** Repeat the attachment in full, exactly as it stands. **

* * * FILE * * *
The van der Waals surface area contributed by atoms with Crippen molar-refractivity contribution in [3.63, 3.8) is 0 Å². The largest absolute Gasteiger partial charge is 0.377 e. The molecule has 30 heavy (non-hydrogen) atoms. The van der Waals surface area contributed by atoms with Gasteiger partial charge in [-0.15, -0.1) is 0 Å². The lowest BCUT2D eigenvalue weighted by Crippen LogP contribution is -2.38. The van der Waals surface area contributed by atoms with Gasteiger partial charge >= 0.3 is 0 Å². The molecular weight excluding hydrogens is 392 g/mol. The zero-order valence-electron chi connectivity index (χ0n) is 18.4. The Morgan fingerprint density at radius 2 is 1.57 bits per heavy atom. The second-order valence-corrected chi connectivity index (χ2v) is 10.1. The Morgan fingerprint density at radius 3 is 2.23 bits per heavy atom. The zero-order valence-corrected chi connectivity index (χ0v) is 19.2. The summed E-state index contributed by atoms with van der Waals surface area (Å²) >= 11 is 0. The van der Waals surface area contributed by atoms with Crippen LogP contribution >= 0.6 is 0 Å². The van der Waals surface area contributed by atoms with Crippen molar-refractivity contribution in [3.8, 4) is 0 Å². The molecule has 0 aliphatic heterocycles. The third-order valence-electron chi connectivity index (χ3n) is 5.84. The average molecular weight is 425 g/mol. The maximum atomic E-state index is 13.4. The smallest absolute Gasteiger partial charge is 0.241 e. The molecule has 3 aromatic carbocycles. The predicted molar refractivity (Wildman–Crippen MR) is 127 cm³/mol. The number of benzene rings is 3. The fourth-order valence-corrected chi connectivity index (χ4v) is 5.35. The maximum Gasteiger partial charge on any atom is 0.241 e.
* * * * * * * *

The van der Waals surface area contributed by atoms with Crippen molar-refractivity contribution in [3.63, 3.8) is 0 Å². The largest absolute Gasteiger partial charge is 0.377 e. The molecule has 30 heavy (non-hydrogen) atoms. The van der Waals surface area contributed by atoms with Gasteiger partial charge in [-0.15, -0.1) is 0 Å². The lowest BCUT2D eigenvalue weighted by Crippen LogP contribution is -2.38. The van der Waals surface area contributed by atoms with Gasteiger partial charge >= 0.3 is 0 Å². The molecular weight excluding hydrogens is 392 g/mol. The zero-order valence-electron chi connectivity index (χ0n) is 18.4. The Morgan fingerprint density at radius 2 is 1.57 bits per heavy atom. The second-order valence-corrected chi connectivity index (χ2v) is 10.1. The Morgan fingerprint density at radius 3 is 2.23 bits per heavy atom. The zero-order valence-corrected chi connectivity index (χ0v) is 19.2. The summed E-state index contributed by atoms with van der Waals surface area (Å²) >= 11 is 0. The van der Waals surface area contributed by atoms with Crippen LogP contribution >= 0.6 is 0 Å². The van der Waals surface area contributed by atoms with Crippen molar-refractivity contribution in [3.8, 4) is 0 Å². The molecule has 0 aliphatic heterocycles. The third-order valence-electron chi connectivity index (χ3n) is 5.84. The average molecular weight is 425 g/mol. The maximum atomic E-state index is 13.4. The smallest absolute Gasteiger partial charge is 0.241 e. The molecule has 3 aromatic carbocycles. The predicted molar refractivity (Wildman–Crippen MR) is 127 cm³/mol. The number of benzene rings is 3. The fourth-order valence-corrected chi connectivity index (χ4v) is 5.35. The maximum Gasteiger partial charge on any atom is 0.241 e.